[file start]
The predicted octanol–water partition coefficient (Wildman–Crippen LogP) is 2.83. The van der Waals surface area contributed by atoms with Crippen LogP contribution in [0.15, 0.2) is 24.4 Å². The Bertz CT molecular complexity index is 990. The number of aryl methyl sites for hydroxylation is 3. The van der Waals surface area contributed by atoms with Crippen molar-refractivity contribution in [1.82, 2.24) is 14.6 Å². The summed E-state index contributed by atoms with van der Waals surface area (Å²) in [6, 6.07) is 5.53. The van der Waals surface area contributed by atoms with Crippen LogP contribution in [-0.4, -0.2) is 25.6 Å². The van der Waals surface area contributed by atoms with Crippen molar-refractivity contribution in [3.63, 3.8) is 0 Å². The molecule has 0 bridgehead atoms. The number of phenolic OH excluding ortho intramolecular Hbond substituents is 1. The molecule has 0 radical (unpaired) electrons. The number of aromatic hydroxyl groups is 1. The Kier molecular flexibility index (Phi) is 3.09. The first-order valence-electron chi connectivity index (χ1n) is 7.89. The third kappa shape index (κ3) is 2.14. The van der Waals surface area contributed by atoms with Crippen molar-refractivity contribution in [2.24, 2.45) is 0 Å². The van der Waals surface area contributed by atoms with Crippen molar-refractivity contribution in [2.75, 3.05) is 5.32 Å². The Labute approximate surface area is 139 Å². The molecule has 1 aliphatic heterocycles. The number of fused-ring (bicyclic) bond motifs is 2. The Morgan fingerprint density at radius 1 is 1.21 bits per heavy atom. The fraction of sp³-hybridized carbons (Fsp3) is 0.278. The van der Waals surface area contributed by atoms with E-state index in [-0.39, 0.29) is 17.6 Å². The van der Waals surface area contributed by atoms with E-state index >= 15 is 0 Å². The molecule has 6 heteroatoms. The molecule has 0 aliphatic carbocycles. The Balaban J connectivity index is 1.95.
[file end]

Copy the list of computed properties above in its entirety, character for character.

The predicted octanol–water partition coefficient (Wildman–Crippen LogP) is 2.83. The van der Waals surface area contributed by atoms with Crippen LogP contribution in [0.15, 0.2) is 24.4 Å². The Bertz CT molecular complexity index is 990. The number of aryl methyl sites for hydroxylation is 3. The van der Waals surface area contributed by atoms with Crippen molar-refractivity contribution in [1.82, 2.24) is 14.6 Å². The summed E-state index contributed by atoms with van der Waals surface area (Å²) in [6, 6.07) is 5.53. The van der Waals surface area contributed by atoms with Crippen LogP contribution in [-0.4, -0.2) is 25.6 Å². The van der Waals surface area contributed by atoms with Crippen molar-refractivity contribution in [3.63, 3.8) is 0 Å². The molecule has 0 bridgehead atoms. The number of phenolic OH excluding ortho intramolecular Hbond substituents is 1. The molecule has 0 radical (unpaired) electrons. The number of aromatic hydroxyl groups is 1. The Kier molecular flexibility index (Phi) is 3.09. The first-order valence-electron chi connectivity index (χ1n) is 7.89. The third kappa shape index (κ3) is 2.14. The van der Waals surface area contributed by atoms with Crippen molar-refractivity contribution in [2.24, 2.45) is 0 Å². The van der Waals surface area contributed by atoms with Crippen molar-refractivity contribution in [2.75, 3.05) is 5.32 Å². The Labute approximate surface area is 139 Å². The molecule has 1 aliphatic heterocycles. The number of fused-ring (bicyclic) bond motifs is 2. The Morgan fingerprint density at radius 1 is 1.21 bits per heavy atom. The fraction of sp³-hybridized carbons (Fsp3) is 0.278. The van der Waals surface area contributed by atoms with E-state index in [-0.39, 0.29) is 17.6 Å². The van der Waals surface area contributed by atoms with E-state index >= 15 is 0 Å². The molecule has 6 heteroatoms. The molecule has 0 aliphatic carbocycles. The Balaban J connectivity index is 1.95.